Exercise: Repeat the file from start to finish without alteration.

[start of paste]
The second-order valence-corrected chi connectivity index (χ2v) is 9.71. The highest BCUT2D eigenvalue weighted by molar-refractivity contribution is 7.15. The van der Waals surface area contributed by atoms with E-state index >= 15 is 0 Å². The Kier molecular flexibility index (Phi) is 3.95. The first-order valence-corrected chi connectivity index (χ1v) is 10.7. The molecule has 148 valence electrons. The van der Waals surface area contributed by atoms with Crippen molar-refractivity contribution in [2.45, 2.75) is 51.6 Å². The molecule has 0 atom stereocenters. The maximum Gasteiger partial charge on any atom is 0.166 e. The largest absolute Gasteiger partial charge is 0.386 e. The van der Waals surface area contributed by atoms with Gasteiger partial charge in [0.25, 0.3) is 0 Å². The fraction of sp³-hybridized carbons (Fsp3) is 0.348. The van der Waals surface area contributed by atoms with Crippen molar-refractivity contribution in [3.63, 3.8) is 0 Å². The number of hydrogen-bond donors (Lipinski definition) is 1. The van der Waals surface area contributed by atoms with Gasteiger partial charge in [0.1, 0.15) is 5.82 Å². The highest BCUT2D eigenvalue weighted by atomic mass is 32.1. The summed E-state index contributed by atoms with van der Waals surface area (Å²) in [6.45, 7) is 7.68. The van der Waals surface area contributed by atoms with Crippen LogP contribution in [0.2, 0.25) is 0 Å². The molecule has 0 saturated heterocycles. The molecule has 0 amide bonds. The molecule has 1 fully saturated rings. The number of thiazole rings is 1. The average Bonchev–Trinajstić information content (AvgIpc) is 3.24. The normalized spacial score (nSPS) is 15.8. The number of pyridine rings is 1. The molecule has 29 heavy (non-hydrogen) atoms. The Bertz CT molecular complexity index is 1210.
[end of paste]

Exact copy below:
The second-order valence-corrected chi connectivity index (χ2v) is 9.71. The highest BCUT2D eigenvalue weighted by molar-refractivity contribution is 7.15. The van der Waals surface area contributed by atoms with E-state index >= 15 is 0 Å². The Kier molecular flexibility index (Phi) is 3.95. The first-order valence-corrected chi connectivity index (χ1v) is 10.7. The molecule has 148 valence electrons. The van der Waals surface area contributed by atoms with Crippen molar-refractivity contribution in [2.45, 2.75) is 51.6 Å². The molecule has 0 atom stereocenters. The maximum Gasteiger partial charge on any atom is 0.166 e. The largest absolute Gasteiger partial charge is 0.386 e. The van der Waals surface area contributed by atoms with Gasteiger partial charge in [0.25, 0.3) is 0 Å². The fraction of sp³-hybridized carbons (Fsp3) is 0.348. The van der Waals surface area contributed by atoms with Crippen molar-refractivity contribution in [3.63, 3.8) is 0 Å². The number of hydrogen-bond donors (Lipinski definition) is 1. The van der Waals surface area contributed by atoms with Gasteiger partial charge in [0.1, 0.15) is 5.82 Å². The highest BCUT2D eigenvalue weighted by atomic mass is 32.1. The summed E-state index contributed by atoms with van der Waals surface area (Å²) in [6.45, 7) is 7.68. The van der Waals surface area contributed by atoms with Crippen LogP contribution in [0.2, 0.25) is 0 Å². The molecule has 0 saturated heterocycles. The molecule has 0 amide bonds. The molecule has 1 fully saturated rings. The number of thiazole rings is 1. The average Bonchev–Trinajstić information content (AvgIpc) is 3.24. The normalized spacial score (nSPS) is 15.8. The number of pyridine rings is 1. The molecule has 29 heavy (non-hydrogen) atoms. The Bertz CT molecular complexity index is 1210.